Saturday, November 15, 2008

Further Adventures in Citizen Activism

Some time ago, I posted about one of the buildings where I work, and how I finally managed to get them to remove their big, ugly, illegal ashtrays by submitting a complaint to the municipality.

The smoking problem there had also improved, but after the holidays it was worse. Much worse.

So I got out my film camera again—I still have to post the story of how I got it—and started taking pictures of the cigarette butts on the floor and in the planters. I downloaded the complaint form from the Hebrew-language website for anti-tobacco action, Avir Naki (Clean Air), filled it out, had the photos developed and headed back to the municipality.

Several days later, I got a call from the police. “We would like to set a date with you to tour the building,” they told me. “We’re about to fine the management.”

I told them, “I’m not willing to do that. Can you imagine what the people over there will think, to see me touring the building with two police officers in uniform? If you really want to know what’s going on over there, I’d suggest that you send over some plainclothes officers to hang out there for a while. They’ll see everything they need to see. You don’t need me to show you.” They agreed, saying that they’d get back to me later.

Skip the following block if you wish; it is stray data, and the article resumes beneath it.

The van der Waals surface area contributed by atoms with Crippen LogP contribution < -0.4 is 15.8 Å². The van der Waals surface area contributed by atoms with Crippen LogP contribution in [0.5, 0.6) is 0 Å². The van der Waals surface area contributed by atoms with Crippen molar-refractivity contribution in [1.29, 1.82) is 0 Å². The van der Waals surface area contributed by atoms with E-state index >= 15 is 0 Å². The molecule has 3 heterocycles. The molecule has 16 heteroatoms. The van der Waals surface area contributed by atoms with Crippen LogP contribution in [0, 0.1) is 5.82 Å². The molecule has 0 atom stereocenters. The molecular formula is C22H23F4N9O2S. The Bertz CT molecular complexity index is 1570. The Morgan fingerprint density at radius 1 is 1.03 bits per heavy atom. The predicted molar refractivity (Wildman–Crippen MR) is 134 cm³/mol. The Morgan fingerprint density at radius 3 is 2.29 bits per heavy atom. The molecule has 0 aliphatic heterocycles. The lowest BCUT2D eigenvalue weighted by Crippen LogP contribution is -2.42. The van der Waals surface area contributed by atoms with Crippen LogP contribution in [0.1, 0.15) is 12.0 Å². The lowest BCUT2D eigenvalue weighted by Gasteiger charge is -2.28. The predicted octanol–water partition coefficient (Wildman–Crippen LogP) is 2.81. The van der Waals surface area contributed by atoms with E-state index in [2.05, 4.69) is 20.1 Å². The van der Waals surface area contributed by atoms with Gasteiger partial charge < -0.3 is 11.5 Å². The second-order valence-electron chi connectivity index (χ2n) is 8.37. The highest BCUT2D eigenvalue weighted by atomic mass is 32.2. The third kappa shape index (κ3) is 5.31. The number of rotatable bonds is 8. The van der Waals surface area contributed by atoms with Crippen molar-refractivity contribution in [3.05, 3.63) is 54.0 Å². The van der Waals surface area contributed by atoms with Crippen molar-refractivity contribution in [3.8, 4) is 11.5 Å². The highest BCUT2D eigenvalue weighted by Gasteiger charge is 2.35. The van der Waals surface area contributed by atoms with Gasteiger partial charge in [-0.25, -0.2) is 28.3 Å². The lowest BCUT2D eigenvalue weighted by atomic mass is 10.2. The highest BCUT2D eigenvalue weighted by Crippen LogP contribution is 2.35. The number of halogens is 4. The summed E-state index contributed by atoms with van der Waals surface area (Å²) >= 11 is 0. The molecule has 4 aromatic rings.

While I was at work later that same day, I felt hungry and decided to go to the cafeteria to buy a plate of vegetables. (I go to the building cafeteria, on average, once every several months.) When I approached the woman at the cash register to pay for my food, she looked at me with loathing and said, “We were fined five thousand shekels because of you.”

I was taken aback. So quickly? I thought. Aloud I asked her, a bit pointedly, “Because of me?”

“Yes,” she said, “because of you.” I kept looking her straight in the eye, and she amended, “Because you told on us and took pictures here.”

“It wasn’t because of me, but because of your own behavior,” I said. “I had spoken to you about it for more than a year, and you wouldn’t listen. What was I supposed to do?”

She didn’t answer that, choosing to say, instead, “You told on us, and you come here to buy food?”

“As I have every right to do,” I said.

“You’re an evil woman,” she said. “But you can be happy now, because we’ve been fined.”

“I don’t think I’m evil,” I said, “and I’m not rejoicing over your being fined. But you knew the law and you chose to break it. That’s your responsibility, not mine.”

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